An integral part of selecting the best mortgage deal concerns the quality of the interest rates. By seeking out the most favourable interest rates that are available to you, you thereby lessen the amount you pay back each month. In the context of a 75% mortgage, there are two primary types to know of. Namely, fixed-rate and variable-rate.
Fixed-rate mortgages work by having you pay the initially agreed upon interest rate for a set period, without that figure changing. The length of the term is generally either between two, three, five, or even as long as up to ten years. It’s often the case that fixed rates start off as being relatively higher than their counterparts. This, however, is balanced out by the fact that you have a particular level of certainty and security regarding the cost of your monthly contributions. The benefit here is that you will be exempt from any future interest rate rises, a good choice for those who keep to a steady budget.
The other option is to go with a variable-rate mortgage. If you’re on a variable-rate deal then the interest rates that your repayments are subject to will fluctuate. That is, they can likewise increase or decrease from month to month. It is up to your lender’s discretion as to in what manner the rates vary, and they don’t have to necessarily follow suit with a financial indicator like the Bank of England base rate. One such mortgage type that does adhere to the latter, however, is a tracker mortgage. With tracker mortgages, if the Bank of England’s base rate increases or decreases, so too do your interest rates. Other, less common types, include discount and capped rates, these are both fewer in number.
The advantage that variable-rate mortgages have over fixed-rate ones is evident, that is, if rates are low then you will benefit from less expensive monthly repayments. Although, by the same token, you risk paying relatively more per month if there is a spike. And, moreover, you also lose the financial certainty that comes with a fixed-rate, consequently making it potentially harder to stick to a budget.
Whatever your type of mortgage rate, when the set term ends, you’ll be placed onto your lender’s standard variable rate (SVR). SVR’s tend to be quite costly, and so most people decide to remortgage for better deals at this stage. When considering, it’s also important to factor in the additional fees and charges that come with securing a mortgage.
Can I get a 75% LTV mortgage?
If you have a 25% deposit set aside for a property you’re targeting then it’s highly probable that you can find a lender willing to make up the remaining 75%. 75% LTV mortgages are, in fact, quite a common choice among prospective homeowners. Of course, there is no guarantee, as each provider has their own set of lending criteria which they will weigh your suitability up against.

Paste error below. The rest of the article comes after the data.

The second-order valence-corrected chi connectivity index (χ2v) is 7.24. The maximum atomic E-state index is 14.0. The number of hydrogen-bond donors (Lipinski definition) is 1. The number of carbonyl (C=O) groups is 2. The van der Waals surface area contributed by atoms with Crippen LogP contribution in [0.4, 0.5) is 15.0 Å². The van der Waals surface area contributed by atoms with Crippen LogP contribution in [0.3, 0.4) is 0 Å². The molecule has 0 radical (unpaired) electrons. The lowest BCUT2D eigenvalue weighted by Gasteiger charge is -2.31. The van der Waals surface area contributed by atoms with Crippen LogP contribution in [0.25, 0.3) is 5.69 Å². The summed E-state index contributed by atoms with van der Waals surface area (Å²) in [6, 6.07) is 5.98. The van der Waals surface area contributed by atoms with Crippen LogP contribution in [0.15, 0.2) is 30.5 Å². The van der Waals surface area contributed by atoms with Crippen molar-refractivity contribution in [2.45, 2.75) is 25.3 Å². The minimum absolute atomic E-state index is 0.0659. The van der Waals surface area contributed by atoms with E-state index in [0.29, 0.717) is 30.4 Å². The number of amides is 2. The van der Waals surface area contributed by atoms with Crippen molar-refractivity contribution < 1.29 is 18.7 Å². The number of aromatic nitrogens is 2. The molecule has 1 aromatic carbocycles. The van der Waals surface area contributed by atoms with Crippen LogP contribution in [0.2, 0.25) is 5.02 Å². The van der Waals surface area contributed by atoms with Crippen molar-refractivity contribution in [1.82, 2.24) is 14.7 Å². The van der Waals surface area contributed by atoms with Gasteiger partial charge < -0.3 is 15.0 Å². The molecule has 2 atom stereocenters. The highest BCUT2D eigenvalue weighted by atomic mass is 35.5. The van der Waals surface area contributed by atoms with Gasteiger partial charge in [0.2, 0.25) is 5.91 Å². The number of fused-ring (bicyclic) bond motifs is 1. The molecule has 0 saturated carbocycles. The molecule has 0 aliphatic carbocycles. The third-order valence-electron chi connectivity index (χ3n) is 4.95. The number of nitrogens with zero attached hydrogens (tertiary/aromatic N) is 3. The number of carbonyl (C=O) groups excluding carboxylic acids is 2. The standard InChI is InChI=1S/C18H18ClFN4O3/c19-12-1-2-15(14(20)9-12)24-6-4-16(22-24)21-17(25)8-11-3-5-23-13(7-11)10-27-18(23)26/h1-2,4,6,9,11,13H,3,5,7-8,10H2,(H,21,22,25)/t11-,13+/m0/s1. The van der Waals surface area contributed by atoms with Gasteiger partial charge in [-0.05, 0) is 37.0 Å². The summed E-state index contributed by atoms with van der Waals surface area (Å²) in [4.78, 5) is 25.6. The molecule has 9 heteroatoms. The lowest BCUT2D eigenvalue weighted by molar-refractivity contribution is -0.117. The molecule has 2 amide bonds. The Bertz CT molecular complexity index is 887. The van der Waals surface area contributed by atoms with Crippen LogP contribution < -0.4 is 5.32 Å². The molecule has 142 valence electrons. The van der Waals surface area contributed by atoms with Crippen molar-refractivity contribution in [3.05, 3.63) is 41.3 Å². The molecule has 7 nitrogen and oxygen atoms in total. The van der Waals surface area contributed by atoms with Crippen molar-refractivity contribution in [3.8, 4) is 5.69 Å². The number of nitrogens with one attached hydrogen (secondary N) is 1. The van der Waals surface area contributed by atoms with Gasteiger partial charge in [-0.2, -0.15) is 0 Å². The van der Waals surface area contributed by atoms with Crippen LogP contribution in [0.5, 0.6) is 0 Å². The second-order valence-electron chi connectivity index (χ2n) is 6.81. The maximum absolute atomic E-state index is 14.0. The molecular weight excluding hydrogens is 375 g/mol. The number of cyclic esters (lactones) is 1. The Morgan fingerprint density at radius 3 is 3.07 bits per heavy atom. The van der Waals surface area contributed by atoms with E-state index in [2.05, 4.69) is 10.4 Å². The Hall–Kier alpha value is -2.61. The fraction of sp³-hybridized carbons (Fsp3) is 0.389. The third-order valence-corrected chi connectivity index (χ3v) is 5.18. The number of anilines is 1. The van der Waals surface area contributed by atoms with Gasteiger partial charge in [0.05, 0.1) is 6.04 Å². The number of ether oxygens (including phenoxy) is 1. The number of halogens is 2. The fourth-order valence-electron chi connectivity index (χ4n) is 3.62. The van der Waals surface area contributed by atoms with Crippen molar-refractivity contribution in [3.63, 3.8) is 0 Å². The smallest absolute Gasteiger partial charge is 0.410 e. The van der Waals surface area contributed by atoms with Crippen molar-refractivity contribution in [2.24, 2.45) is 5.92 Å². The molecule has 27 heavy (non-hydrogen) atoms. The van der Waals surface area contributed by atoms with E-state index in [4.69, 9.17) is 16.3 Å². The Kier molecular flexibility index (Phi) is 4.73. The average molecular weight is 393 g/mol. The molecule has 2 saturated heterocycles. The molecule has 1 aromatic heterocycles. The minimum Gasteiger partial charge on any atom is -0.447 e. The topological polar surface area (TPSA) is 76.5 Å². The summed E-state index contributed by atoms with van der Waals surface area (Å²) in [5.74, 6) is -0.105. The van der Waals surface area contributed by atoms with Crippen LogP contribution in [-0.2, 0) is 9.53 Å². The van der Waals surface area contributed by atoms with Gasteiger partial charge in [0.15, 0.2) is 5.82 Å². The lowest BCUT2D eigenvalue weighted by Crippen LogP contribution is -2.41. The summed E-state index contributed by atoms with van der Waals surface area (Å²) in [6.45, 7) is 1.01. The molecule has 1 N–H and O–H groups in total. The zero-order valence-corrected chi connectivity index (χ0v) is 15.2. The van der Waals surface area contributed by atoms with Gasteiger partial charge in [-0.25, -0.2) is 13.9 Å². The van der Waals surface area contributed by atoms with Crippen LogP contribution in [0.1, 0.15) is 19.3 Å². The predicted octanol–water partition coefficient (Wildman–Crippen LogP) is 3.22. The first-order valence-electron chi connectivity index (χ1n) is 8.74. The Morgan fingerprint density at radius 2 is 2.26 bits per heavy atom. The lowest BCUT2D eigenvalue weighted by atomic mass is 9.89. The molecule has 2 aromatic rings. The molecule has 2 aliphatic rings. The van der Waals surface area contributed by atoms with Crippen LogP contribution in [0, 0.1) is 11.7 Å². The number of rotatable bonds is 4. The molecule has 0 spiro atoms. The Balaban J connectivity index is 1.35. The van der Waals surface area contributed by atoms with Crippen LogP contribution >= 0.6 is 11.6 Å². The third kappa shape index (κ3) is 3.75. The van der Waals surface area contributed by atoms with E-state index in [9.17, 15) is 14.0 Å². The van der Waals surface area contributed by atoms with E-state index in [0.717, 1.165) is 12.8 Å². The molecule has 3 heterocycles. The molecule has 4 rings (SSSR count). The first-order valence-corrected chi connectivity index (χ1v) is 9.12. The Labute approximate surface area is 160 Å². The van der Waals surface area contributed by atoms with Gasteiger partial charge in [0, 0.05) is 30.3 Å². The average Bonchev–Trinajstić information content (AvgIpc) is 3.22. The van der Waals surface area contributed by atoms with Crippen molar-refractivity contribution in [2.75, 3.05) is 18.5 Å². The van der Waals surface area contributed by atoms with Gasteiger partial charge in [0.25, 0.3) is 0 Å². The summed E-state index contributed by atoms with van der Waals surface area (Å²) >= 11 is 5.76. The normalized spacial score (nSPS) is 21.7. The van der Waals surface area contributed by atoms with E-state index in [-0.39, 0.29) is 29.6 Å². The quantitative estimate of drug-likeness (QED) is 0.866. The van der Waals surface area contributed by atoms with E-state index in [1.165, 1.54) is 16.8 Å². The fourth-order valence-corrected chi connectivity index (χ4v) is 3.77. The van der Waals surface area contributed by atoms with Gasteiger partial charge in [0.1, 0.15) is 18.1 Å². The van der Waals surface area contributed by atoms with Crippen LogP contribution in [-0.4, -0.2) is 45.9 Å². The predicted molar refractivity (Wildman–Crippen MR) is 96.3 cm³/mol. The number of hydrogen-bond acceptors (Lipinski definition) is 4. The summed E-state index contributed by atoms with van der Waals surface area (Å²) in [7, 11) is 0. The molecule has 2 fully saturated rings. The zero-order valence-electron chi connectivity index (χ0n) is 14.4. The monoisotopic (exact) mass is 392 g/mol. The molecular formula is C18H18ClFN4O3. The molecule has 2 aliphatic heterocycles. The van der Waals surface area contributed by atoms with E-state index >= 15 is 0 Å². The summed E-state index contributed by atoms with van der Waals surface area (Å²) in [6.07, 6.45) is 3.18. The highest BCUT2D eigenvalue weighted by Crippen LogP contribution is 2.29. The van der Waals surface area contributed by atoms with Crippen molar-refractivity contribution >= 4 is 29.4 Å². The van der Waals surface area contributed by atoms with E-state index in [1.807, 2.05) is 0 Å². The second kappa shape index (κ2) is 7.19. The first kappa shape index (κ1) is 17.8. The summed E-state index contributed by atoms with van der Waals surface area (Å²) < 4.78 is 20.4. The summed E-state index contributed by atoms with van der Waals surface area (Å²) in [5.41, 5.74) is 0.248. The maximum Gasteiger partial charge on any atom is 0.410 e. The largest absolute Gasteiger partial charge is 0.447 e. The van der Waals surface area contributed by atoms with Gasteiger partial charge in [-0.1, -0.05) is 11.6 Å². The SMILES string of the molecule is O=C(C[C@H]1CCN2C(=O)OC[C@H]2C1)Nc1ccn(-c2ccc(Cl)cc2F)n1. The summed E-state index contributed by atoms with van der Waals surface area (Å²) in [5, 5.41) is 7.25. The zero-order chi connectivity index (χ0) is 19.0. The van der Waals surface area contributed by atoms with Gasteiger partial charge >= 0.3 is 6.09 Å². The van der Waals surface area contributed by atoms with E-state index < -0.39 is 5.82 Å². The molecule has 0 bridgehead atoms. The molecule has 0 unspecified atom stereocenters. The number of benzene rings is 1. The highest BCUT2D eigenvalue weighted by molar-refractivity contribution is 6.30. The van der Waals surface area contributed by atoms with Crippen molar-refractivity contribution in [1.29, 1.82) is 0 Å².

Lenders look for financial security in their applicants, so that they can be assured you’ll be able to comfortably make your monthly repayments. One universal element that lenders factor into their assessment of you is the quality of your credit rating. Correspondingly, any part of your past that may denote financial instability will negatively affect the strength of your mortgage application.
This includes whether you have ever failed to meet payday loans or had adverse credit, for example. Similarly, your ever having a court county judgement (CCJ), an IVA, or filing for bankruptcy before will also be things which determine your eligibility. Such recorded instances can be detrimental to the outcome of your assessment and cause lenders to reject you. Yet still, if you handled them a while ago and have shown positive behaviour since, then they may not carry any consequent influence over your suitability. Furthermore, passing an affordability check is essential, and lenders will want proof of your income, as well as the ability to inspect your regular outgoings.
To get an idea of your current financial standing you can use our free credit check tool (£14.99 per month after the free 30-day trial). Using it will help you spot possible mistakes and fraudulent activity so that you can keep on top of any problems without delay. The trial and subscription can be cancelled at any time.
What are the advantages and disadvantages of a 75% LTV mortgage?
When deciding what LTV ratio mortgage is right for you, there are a set of advantages and disadvantages to be weighed up by you for each, 75% LTV mortgages are no exception to the rule. The apt route for you to take depends entirely on your personal and financial circumstances.